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\begin{document}
\title{The absolutely continuous spectrum of one-dimensional
Schr\"odinger operators with decaying potentials}
\author{Michael Christ\thanks{Department of Mathematics,
University of California, Berkeley CA 94720, USA},
Alexander Kiselev\thanks{Mathematical Sciences Research Institute,
Berkeley CA 94720, USA, E-mail: akiselev@cco.caltech.edu},
and Christian Remling\thanks{Universit\"at Osnabr\"uck,
Fachbereich Mathematik/Informatik,
49069 Osnabr\"uck, GERMANY,
E-mail: cremling@mathematik.uni-osnabrueck.de}}
\maketitle
\noindent
1991 AMS Subject Classification: 34L40, 81Q10
\vspace{0.5cm}
In this announcement, we are interested in the spectral theory
of one-dimensional Schr\"odinger operators
\begin{equation}
\label{so}
H=-\frac{d^2}{dx^2}+V(x),
\end{equation}
acting on the Hilbert space $L_2(0,\infty)$. One also
needs a boundary condition at $x=0$ in order to obtain self-adjoint
operators. The operator (\ref{so}) describes the motion of a quantum
mechanical particle, and the spectral properties of $H$
are intimately connected to the physics of this system
(see, e.g., \cite{RS3}).
We will view $V$ as a perturbation of the free Hamiltonian
$H_0=-d^2/dx^2$. It is natural to expect that suitable
smallness assumptions on $V$ guarantee stability of the
absolutely continuous part of $H_0$. This problem
is one of the basic questions
in quantum
mechanics, and it has been studied extensively. It has been known for
a long time that the spectrum of $H$ is purely absolutely
continuous
on $(0,\infty)$ if $V \in L_{1}.$ More information is available
for potentials satisfying certain additional assumptions.
We mention the classical result of Weidmann \cite{Weid} on potentials of
bounded variation,
a series of works on oscillating potentials of the type
$\frac{\sin x^{\alpha}}{x^{\beta}}$
\cite{Ben,BA,HiS,Mat,White}, and works on
potentials satisfying additional conditions on the
derivatives, see, e.g., \cite{As,Bus,Hor}.
However, in all these results, the potential is required to
have further properties, in addition to decaying sufficiently
rapidly.
In fact, a result going back to von Neumann and Wigner says that
potentials
$V(x)=O(1/x)$ can already have positive eigenvalues
\cite{vNW}, and one can construct potentials with decay
arbitrarily close to $O(1/x)$ and dense point spectrum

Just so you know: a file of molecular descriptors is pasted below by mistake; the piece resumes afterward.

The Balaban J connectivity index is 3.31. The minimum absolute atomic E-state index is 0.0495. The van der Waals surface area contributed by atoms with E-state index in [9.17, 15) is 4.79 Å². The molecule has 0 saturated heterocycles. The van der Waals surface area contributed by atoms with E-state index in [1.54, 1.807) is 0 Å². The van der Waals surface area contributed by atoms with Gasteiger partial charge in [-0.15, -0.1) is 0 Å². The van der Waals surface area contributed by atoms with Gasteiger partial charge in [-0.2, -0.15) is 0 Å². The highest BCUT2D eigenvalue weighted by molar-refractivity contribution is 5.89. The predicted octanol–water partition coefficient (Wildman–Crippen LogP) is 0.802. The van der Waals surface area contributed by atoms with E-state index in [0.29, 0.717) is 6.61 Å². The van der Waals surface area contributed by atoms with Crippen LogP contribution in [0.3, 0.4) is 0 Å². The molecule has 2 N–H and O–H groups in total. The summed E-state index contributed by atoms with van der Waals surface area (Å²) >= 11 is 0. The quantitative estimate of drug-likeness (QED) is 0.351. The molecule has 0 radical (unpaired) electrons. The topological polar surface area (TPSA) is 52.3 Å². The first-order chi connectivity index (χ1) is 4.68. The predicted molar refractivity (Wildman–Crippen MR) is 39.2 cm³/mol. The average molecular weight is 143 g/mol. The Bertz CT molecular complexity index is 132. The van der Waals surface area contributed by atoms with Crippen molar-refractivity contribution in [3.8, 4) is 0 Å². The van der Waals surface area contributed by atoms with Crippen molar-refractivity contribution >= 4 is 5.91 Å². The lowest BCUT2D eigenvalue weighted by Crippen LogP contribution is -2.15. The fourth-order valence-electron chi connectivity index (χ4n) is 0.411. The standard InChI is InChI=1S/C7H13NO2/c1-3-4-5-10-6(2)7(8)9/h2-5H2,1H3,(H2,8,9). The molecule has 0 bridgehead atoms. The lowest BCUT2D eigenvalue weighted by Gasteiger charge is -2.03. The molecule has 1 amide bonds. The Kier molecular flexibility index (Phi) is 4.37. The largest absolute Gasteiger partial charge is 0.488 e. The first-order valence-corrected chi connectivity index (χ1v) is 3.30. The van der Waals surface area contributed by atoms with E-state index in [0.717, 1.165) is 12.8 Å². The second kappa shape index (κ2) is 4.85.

in $(0,\infty)$ \cite{Na,Spp}. In other words, decay conditions
that are essentially weaker than $V\in L_1$ do not imply
{\it purely} absolutely continuous spectrum on $(0,\infty)$.
However, as was first noticed by one of us \cite{Kis1,Kis2},
it is still true that the absolutely continuous spectrum
is preserved if $V(x)=O(x^{-\alpha})\: (\alpha>2/3)$
(see \cite{Kis2}), although, according to the above
remarks, embedded singular spectrum can occur. Subsequently,
Molchanov presented an alternate proof of the same result
\cite{Mop}.
Our first
result is a sharp version of this theorem. Recall that
$S$ is called an essential support of the measure $\mu$
if $\mu({\Bbb R}\setminus S)=0$ and $\mu(T)>0$ for every
subset $T\subset S$ of positive Lebesgue measure.
\begin{Theorem}[\cite{CK,Rem}]
\label{T1}
Suppose $|V(x)|\le C(1+x)^{-\alpha}$ with $\alpha>1/2$.
Then $\Sigma_{ac}=(0,\infty)$ is an essential support
of the absolutely continuous part of the spectral measure.
Moreover, for almost every $E>0$, one can find solutions
to the Schr\"odinger equation $Hy=Ey$ with WKB asymptotic behavior:
\[
y_{\pm}(x,E)=\exp\pm \left(i\sqrt{E}x-
\frac{i}{2\sqrt{E}}\int_0^x V(t)\, dt \right)(1+o(1))
\quad (x\to\infty).
\]
\end{Theorem}
This result is optimal, because the work on decaying
random potentials \cite{Del,Deletal,KLS,KU,S}
has shown that there are potentials $|V(x)|\le C(1+x)^{-1/2}$,
such that the corresponding Schr\"odinger operator has
purely singular spectrum.
We have independently found two different proofs of
Theorem \ref{T1}. These proofs will be given in two
separate publications \cite{CK,Rem}. The approach
of \cite{CK} is based on ideas developed in \cite{Kis1,Kis2}
and, in particular, on new norm estimates for certain
multilinear transformations which may be
of independent interest. The method of \cite{Rem} uses
ideas from both proofs of the $2/3$ result \cite{Kis2,Mop}.
Actually, our methods also yield a number of extensions
and generalizations of Theorem \ref{T1}. For example,
we do not really need a pointwise bound on $V$; we prove
the result under considerably more general assumptions
which allow, among other things, local singularities of
$V$. However, we do need a certain amount of regularity
in the decay of $V$; we are as yet unable to treat general
$L_p$ potentials (see also the open questions below).
We refer the reader to \cite{CK,Rem} for details.